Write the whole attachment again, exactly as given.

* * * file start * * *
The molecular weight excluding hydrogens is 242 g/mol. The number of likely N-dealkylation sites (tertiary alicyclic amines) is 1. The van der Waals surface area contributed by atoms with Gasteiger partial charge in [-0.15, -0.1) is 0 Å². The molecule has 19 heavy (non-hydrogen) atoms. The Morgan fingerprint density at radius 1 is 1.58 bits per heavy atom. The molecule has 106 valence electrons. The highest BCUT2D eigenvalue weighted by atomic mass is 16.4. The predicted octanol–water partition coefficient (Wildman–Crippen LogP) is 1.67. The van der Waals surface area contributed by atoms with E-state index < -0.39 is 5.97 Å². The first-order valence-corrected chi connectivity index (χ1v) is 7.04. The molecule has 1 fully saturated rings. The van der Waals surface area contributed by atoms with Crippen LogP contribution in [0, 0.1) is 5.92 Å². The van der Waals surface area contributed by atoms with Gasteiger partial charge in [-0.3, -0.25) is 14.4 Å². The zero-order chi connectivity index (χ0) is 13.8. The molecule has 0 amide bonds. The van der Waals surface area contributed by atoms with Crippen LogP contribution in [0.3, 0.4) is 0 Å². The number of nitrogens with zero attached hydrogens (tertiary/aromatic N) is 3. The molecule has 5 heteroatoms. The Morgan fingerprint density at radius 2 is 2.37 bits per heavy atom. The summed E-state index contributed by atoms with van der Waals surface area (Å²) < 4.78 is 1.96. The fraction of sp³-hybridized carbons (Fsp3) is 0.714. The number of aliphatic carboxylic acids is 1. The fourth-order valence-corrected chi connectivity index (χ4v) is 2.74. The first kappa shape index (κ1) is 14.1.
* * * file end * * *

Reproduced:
The molecular weight excluding hydrogens is 242 g/mol. The number of likely N-dealkylation sites (tertiary alicyclic amines) is 1. The van der Waals surface area contributed by atoms with Gasteiger partial charge in [-0.15, -0.1) is 0 Å². The molecule has 19 heavy (non-hydrogen) atoms. The Morgan fingerprint density at radius 1 is 1.58 bits per heavy atom. The molecule has 106 valence electrons. The highest BCUT2D eigenvalue weighted by atomic mass is 16.4. The predicted octanol–water partition coefficient (Wildman–Crippen LogP) is 1.67. The van der Waals surface area contributed by atoms with E-state index < -0.39 is 5.97 Å². The first-order valence-corrected chi connectivity index (χ1v) is 7.04. The molecule has 1 fully saturated rings. The van der Waals surface area contributed by atoms with Crippen LogP contribution in [0, 0.1) is 5.92 Å². The van der Waals surface area contributed by atoms with Gasteiger partial charge in [-0.3, -0.25) is 14.4 Å². The zero-order chi connectivity index (χ0) is 13.8. The molecule has 0 amide bonds. The van der Waals surface area contributed by atoms with Crippen LogP contribution in [0.3, 0.4) is 0 Å². The number of nitrogens with zero attached hydrogens (tertiary/aromatic N) is 3. The molecule has 5 heteroatoms. The Morgan fingerprint density at radius 2 is 2.37 bits per heavy atom. The summed E-state index contributed by atoms with van der Waals surface area (Å²) < 4.78 is 1.96. The fraction of sp³-hybridized carbons (Fsp3) is 0.714. The number of aliphatic carboxylic acids is 1. The fourth-order valence-corrected chi connectivity index (χ4v) is 2.74. The first kappa shape index (κ1) is 14.1.